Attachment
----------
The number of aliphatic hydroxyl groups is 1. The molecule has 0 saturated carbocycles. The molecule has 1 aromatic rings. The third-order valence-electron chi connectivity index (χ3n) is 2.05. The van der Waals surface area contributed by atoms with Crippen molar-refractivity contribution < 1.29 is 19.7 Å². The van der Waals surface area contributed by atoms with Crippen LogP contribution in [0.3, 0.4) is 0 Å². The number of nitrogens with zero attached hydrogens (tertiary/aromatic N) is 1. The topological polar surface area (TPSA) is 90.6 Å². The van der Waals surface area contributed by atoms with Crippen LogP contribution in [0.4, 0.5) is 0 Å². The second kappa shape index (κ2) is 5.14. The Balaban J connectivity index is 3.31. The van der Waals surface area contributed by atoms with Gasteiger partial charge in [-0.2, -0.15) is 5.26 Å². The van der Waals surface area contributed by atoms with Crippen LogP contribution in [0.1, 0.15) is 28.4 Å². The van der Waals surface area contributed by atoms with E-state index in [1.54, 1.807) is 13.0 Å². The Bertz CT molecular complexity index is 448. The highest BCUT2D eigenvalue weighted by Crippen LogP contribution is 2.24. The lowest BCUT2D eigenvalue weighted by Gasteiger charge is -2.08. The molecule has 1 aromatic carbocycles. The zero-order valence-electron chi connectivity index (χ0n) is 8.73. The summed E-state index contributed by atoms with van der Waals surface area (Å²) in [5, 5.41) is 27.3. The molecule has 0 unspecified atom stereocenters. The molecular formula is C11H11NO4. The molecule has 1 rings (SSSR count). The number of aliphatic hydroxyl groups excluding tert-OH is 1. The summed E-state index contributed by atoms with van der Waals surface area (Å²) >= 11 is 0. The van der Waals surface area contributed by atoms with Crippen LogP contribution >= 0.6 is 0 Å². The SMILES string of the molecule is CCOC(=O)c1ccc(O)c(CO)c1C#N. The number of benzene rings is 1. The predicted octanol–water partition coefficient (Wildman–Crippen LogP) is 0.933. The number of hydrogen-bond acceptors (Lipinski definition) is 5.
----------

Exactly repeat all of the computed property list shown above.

The number of aliphatic hydroxyl groups is 1. The molecule has 0 saturated carbocycles. The molecule has 1 aromatic rings. The third-order valence-electron chi connectivity index (χ3n) is 2.05. The van der Waals surface area contributed by atoms with Crippen molar-refractivity contribution < 1.29 is 19.7 Å². The van der Waals surface area contributed by atoms with Crippen LogP contribution in [0.3, 0.4) is 0 Å². The number of nitrogens with zero attached hydrogens (tertiary/aromatic N) is 1. The topological polar surface area (TPSA) is 90.6 Å². The van der Waals surface area contributed by atoms with Crippen LogP contribution in [0.4, 0.5) is 0 Å². The second kappa shape index (κ2) is 5.14. The Balaban J connectivity index is 3.31. The van der Waals surface area contributed by atoms with Gasteiger partial charge in [-0.2, -0.15) is 5.26 Å². The van der Waals surface area contributed by atoms with Crippen LogP contribution in [0.1, 0.15) is 28.4 Å². The van der Waals surface area contributed by atoms with E-state index in [1.54, 1.807) is 13.0 Å². The Bertz CT molecular complexity index is 448. The highest BCUT2D eigenvalue weighted by Crippen LogP contribution is 2.24. The lowest BCUT2D eigenvalue weighted by Gasteiger charge is -2.08. The molecule has 1 aromatic carbocycles. The zero-order valence-electron chi connectivity index (χ0n) is 8.73. The summed E-state index contributed by atoms with van der Waals surface area (Å²) in [5, 5.41) is 27.3. The molecule has 0 unspecified atom stereocenters. The molecular formula is C11H11NO4. The molecule has 1 rings (SSSR count). The number of aliphatic hydroxyl groups excluding tert-OH is 1. The summed E-state index contributed by atoms with van der Waals surface area (Å²) >= 11 is 0. The van der Waals surface area contributed by atoms with Crippen LogP contribution >= 0.6 is 0 Å². The SMILES string of the molecule is CCOC(=O)c1ccc(O)c(CO)c1C#N. The number of benzene rings is 1. The predicted octanol–water partition coefficient (Wildman–Crippen LogP) is 0.933. The number of hydrogen-bond acceptors (Lipinski definition) is 5.